Sunday, 8 January 2012

Arrowheads and prisoners' uniforms

Though the broad-arrowhead mark has been used on government property since the reign of Henry VIII, it was used to denote prison uniform only from 1870 until 1922.  However there is an earlier association between this mark and prisons:
Ludgate had for centuries a debtors’ prison on its upper floor, above the gate’s arch, and one fifteenth-century inmate was an ironmonger, Stephen Forster.  Debtors were allowed to beg behind a gate at street level, and Forster was fortunate to attract the attention of a rich widow, who asked how much his release fee was.  ‘Twenty pounds’, he replied, equivalent to several thousand in current money.  She paid it, employed him, eventually married him, and agreed with him to make his former prison more comfortable for inmates. 

This story is related in Thornbury’s London Past & Present (1875), with quotations from Maitland (1739) and Strype (1720).  Stow (1598) clearly had little time for the story of Forster begging: ‘some vpon a light occasion (as a maidens heade in a glasse window) had fabled him to bee a Mercer, and to haue begged there at Ludgate.’  But he did ensure that when Ludgate was rebuilt in 1586 the plaque was restored, along with another bearing Forster’s coat of arms showing ‘three broad Arrow heades.’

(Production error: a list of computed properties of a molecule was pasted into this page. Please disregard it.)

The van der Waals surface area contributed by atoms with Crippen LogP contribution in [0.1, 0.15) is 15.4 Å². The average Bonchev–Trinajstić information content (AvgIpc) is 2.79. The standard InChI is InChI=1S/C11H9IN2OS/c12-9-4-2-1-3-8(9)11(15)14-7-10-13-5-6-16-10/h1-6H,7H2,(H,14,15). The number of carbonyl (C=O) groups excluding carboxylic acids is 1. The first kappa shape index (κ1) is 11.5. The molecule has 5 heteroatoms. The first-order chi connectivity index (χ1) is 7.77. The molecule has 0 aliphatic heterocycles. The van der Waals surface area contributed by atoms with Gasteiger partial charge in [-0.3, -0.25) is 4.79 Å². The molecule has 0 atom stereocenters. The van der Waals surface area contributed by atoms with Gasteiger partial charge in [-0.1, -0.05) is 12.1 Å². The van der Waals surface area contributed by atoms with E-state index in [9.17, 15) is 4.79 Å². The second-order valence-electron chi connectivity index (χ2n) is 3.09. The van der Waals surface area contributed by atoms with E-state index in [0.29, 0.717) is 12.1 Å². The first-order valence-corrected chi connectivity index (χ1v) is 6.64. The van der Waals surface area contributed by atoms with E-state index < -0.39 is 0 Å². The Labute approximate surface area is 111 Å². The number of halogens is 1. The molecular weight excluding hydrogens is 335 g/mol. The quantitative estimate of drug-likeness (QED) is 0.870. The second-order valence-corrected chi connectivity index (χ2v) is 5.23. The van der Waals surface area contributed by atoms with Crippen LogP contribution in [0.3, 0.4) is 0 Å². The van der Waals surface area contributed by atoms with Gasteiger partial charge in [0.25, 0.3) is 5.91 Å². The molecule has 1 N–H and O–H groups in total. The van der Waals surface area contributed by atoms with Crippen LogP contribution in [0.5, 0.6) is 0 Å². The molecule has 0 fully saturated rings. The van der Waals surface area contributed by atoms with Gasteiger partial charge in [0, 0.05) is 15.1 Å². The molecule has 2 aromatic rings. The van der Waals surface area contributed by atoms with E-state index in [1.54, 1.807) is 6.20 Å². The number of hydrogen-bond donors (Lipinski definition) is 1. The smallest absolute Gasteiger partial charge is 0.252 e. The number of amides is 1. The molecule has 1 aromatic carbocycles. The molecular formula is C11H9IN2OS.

Peter Doyle said...

Fascinating stuff - but why, was the arrow head ('broad arrow') used for Government markings, in any case? I'd love to know.

Julian Walker said...

My hunch is that it was something like the use of the axe to denote 'mast-appropriate' treetrunks, used in the American colonies in the sventeenth century. There are a number of stories realting to the origin of the mark, but I imagine that there are fewer marks that more easily convey the act of marking - even easier than the cross. Two marks could be construed as accidental, but not three meeting at the same point. There is some difficulty in making the inward angled line, which could be resolved by angling the leftmost line as vertical, the next pointing as it were to south-east, and the next to three o'clock (covering all possible cultural reference points here). But the likelihood is that this would be read as a vertically pointing arrowhead anyway.